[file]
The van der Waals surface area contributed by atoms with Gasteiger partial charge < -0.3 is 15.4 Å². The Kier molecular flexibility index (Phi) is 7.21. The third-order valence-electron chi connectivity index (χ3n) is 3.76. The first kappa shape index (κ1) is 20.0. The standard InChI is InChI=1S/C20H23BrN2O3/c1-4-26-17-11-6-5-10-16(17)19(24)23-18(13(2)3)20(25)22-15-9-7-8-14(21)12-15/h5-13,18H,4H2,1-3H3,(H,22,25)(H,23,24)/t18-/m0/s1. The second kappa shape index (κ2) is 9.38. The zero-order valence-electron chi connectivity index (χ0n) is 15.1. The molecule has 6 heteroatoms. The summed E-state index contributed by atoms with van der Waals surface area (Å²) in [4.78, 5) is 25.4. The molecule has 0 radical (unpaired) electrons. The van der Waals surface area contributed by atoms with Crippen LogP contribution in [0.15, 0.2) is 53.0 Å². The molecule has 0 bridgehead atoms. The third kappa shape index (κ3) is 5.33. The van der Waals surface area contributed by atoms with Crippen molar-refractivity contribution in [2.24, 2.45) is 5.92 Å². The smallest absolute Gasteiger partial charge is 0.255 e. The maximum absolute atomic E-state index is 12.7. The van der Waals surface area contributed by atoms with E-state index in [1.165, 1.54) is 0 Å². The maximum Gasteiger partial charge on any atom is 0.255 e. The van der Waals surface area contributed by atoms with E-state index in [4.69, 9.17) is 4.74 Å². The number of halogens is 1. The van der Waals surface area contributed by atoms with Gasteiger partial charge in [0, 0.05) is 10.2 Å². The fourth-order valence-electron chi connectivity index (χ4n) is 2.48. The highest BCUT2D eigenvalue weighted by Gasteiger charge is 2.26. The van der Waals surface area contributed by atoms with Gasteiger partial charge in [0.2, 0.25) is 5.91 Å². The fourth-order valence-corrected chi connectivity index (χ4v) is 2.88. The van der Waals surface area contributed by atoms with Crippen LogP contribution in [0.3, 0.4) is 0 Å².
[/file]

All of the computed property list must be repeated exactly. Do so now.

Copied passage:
The van der Waals surface area contributed by atoms with Gasteiger partial charge < -0.3 is 15.4 Å². The Kier molecular flexibility index (Phi) is 7.21. The third-order valence-electron chi connectivity index (χ3n) is 3.76. The first kappa shape index (κ1) is 20.0. The standard InChI is InChI=1S/C20H23BrN2O3/c1-4-26-17-11-6-5-10-16(17)19(24)23-18(13(2)3)20(25)22-15-9-7-8-14(21)12-15/h5-13,18H,4H2,1-3H3,(H,22,25)(H,23,24)/t18-/m0/s1. The second kappa shape index (κ2) is 9.38. The zero-order valence-electron chi connectivity index (χ0n) is 15.1. The molecule has 6 heteroatoms. The summed E-state index contributed by atoms with van der Waals surface area (Å²) in [4.78, 5) is 25.4. The molecule has 0 radical (unpaired) electrons. The van der Waals surface area contributed by atoms with Crippen LogP contribution in [0.15, 0.2) is 53.0 Å². The molecule has 0 bridgehead atoms. The third kappa shape index (κ3) is 5.33. The van der Waals surface area contributed by atoms with Crippen molar-refractivity contribution in [2.24, 2.45) is 5.92 Å². The smallest absolute Gasteiger partial charge is 0.255 e. The maximum absolute atomic E-state index is 12.7. The van der Waals surface area contributed by atoms with E-state index in [1.165, 1.54) is 0 Å². The maximum Gasteiger partial charge on any atom is 0.255 e. The van der Waals surface area contributed by atoms with E-state index in [4.69, 9.17) is 4.74 Å². The number of halogens is 1. The van der Waals surface area contributed by atoms with Gasteiger partial charge in [0, 0.05) is 10.2 Å². The fourth-order valence-electron chi connectivity index (χ4n) is 2.48. The highest BCUT2D eigenvalue weighted by Gasteiger charge is 2.26. The van der Waals surface area contributed by atoms with Gasteiger partial charge in [0.2, 0.25) is 5.91 Å². The fourth-order valence-corrected chi connectivity index (χ4v) is 2.88. The van der Waals surface area contributed by atoms with Crippen LogP contribution in [0.3, 0.4) is 0 Å².